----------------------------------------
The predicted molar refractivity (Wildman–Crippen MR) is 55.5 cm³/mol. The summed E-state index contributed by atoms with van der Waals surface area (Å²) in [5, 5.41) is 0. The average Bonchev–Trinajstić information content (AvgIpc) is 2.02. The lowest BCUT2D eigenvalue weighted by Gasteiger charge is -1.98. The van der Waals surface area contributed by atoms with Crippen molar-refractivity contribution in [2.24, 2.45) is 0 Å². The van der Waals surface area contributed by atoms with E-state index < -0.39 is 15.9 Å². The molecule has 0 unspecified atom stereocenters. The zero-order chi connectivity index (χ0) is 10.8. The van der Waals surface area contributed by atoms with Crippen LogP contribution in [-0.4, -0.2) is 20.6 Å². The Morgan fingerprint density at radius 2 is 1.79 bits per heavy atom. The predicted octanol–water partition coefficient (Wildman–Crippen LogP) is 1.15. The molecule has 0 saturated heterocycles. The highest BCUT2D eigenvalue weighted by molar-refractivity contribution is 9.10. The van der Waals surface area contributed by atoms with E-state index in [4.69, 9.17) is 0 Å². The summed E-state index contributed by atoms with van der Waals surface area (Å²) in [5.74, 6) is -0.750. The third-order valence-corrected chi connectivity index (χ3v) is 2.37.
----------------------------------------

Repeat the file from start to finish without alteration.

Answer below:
The predicted molar refractivity (Wildman–Crippen MR) is 55.5 cm³/mol. The summed E-state index contributed by atoms with van der Waals surface area (Å²) in [5, 5.41) is 0. The average Bonchev–Trinajstić information content (AvgIpc) is 2.02. The lowest BCUT2D eigenvalue weighted by Gasteiger charge is -1.98. The van der Waals surface area contributed by atoms with Crippen molar-refractivity contribution in [2.24, 2.45) is 0 Å². The van der Waals surface area contributed by atoms with E-state index < -0.39 is 15.9 Å². The molecule has 0 unspecified atom stereocenters. The zero-order chi connectivity index (χ0) is 10.8. The van der Waals surface area contributed by atoms with Crippen LogP contribution in [-0.4, -0.2) is 20.6 Å². The Morgan fingerprint density at radius 2 is 1.79 bits per heavy atom. The predicted octanol–water partition coefficient (Wildman–Crippen LogP) is 1.15. The molecule has 0 saturated heterocycles. The highest BCUT2D eigenvalue weighted by molar-refractivity contribution is 9.10. The van der Waals surface area contributed by atoms with E-state index in [4.69, 9.17) is 0 Å². The summed E-state index contributed by atoms with van der Waals surface area (Å²) in [5.74, 6) is -0.750. The third-order valence-corrected chi connectivity index (χ3v) is 2.37.